Garlic-lime skirt steak with Cuban mojo and tostones
On page 97 of our cookbook, we talk about how to make tostones and maduros. Both are made from plantains, a staple of Cuban-American cuisine. Tostones are made using green, under-ripe plaintains, which are starchy and require cooking to be made edible. Maduros, on the other hand, are made with brown-black, over-ripe plaintains, which are sweet and sugary.
Our local supermarket, alas, has been selling plantains that seem to have emerged from Cuban Purgatory – they are neither green enough to make proper tostones, nor over-ripe enough to make maduros. Undeterred, we’ve been using them to make “mostones,” a kind of tostone-maduro hybrid. We use the tostones cooking technique (peel, cut, fry, press flat, re-fry), but the maduros-like plaintain has more sugars to caramelize, resulting in a darker color and sweeter final flavor.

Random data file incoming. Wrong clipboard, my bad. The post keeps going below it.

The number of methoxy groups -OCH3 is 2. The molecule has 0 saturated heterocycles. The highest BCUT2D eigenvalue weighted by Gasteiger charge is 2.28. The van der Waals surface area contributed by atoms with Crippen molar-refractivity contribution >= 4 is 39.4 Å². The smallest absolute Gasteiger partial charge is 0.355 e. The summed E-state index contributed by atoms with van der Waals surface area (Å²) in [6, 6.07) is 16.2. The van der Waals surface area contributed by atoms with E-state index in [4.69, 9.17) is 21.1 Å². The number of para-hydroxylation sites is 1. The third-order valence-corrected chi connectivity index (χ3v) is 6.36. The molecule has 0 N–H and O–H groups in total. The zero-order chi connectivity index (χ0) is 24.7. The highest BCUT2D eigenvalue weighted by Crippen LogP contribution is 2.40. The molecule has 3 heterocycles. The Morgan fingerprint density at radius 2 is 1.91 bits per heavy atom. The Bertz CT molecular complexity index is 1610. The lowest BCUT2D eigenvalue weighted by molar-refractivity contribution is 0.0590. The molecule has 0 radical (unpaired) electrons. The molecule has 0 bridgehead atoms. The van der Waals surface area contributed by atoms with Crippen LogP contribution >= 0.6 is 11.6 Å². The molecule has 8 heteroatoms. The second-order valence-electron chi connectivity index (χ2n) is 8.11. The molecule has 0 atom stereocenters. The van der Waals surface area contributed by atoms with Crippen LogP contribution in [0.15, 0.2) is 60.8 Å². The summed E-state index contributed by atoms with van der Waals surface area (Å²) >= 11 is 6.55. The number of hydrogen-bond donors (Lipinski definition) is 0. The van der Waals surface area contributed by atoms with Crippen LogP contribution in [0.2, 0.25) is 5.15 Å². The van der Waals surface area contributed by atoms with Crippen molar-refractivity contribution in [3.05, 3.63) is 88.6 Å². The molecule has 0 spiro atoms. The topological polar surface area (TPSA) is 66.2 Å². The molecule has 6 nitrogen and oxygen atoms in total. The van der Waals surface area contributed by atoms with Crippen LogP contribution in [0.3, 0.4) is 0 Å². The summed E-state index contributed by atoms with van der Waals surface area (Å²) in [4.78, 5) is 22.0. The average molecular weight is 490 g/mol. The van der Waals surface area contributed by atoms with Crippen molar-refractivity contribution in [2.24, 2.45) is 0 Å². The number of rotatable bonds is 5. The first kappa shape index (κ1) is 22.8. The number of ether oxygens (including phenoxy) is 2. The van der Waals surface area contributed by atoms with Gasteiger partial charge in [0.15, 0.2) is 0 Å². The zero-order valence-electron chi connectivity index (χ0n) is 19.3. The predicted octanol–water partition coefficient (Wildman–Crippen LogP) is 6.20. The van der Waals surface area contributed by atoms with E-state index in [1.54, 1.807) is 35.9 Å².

We’ve all heard the saying, If life gives you lemons, make lemonade. Well, if the supermarket gives you bastard plantains, make mostones!